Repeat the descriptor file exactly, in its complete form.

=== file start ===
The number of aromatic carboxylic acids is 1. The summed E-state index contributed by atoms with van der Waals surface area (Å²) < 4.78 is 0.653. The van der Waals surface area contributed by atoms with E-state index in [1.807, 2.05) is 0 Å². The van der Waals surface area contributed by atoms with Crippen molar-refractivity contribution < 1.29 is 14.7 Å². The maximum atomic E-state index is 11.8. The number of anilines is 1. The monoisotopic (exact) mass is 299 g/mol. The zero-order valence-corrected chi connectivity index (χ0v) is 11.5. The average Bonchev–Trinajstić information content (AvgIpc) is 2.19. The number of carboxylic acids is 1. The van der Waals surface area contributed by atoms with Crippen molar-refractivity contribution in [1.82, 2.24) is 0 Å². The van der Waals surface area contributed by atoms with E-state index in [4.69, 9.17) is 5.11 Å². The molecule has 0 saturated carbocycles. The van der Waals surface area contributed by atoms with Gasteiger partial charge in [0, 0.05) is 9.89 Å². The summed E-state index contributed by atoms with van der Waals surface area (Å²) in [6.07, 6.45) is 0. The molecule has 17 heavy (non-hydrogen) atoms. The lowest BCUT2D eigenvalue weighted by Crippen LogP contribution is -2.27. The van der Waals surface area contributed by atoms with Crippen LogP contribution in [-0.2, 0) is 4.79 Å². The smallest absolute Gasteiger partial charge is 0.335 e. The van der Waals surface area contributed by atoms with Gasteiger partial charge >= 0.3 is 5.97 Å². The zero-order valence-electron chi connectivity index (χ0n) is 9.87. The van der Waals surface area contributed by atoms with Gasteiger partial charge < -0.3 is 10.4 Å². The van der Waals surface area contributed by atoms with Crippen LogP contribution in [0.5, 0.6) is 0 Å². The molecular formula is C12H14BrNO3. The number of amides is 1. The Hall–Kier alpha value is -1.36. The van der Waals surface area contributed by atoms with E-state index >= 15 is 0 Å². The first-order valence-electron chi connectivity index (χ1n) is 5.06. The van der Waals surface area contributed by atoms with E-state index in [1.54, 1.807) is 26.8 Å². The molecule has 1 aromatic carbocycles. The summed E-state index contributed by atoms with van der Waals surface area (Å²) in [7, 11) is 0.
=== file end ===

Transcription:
The number of aromatic carboxylic acids is 1. The summed E-state index contributed by atoms with van der Waals surface area (Å²) < 4.78 is 0.653. The van der Waals surface area contributed by atoms with E-state index in [1.807, 2.05) is 0 Å². The van der Waals surface area contributed by atoms with Crippen molar-refractivity contribution < 1.29 is 14.7 Å². The maximum atomic E-state index is 11.8. The number of anilines is 1. The monoisotopic (exact) mass is 299 g/mol. The zero-order valence-corrected chi connectivity index (χ0v) is 11.5. The average Bonchev–Trinajstić information content (AvgIpc) is 2.19. The number of carboxylic acids is 1. The van der Waals surface area contributed by atoms with Crippen molar-refractivity contribution in [1.82, 2.24) is 0 Å². The van der Waals surface area contributed by atoms with E-state index in [4.69, 9.17) is 5.11 Å². The molecule has 0 saturated carbocycles. The van der Waals surface area contributed by atoms with Gasteiger partial charge in [0, 0.05) is 9.89 Å². The summed E-state index contributed by atoms with van der Waals surface area (Å²) in [6.07, 6.45) is 0. The molecule has 17 heavy (non-hydrogen) atoms. The lowest BCUT2D eigenvalue weighted by Crippen LogP contribution is -2.27. The van der Waals surface area contributed by atoms with Crippen LogP contribution in [-0.2, 0) is 4.79 Å². The smallest absolute Gasteiger partial charge is 0.335 e. The van der Waals surface area contributed by atoms with Gasteiger partial charge >= 0.3 is 5.97 Å². The zero-order valence-electron chi connectivity index (χ0n) is 9.87. The van der Waals surface area contributed by atoms with Gasteiger partial charge < -0.3 is 10.4 Å². The van der Waals surface area contributed by atoms with Crippen LogP contribution in [0.5, 0.6) is 0 Å². The molecular formula is C12H14BrNO3. The number of amides is 1. The Hall–Kier alpha value is -1.36. The van der Waals surface area contributed by atoms with E-state index >= 15 is 0 Å². The first-order valence-electron chi connectivity index (χ1n) is 5.06. The van der Waals surface area contributed by atoms with E-state index in [1.54, 1.807) is 26.8 Å². The molecule has 1 aromatic carbocycles. The summed E-state index contributed by atoms with van der Waals surface area (Å²) in [7, 11) is 0.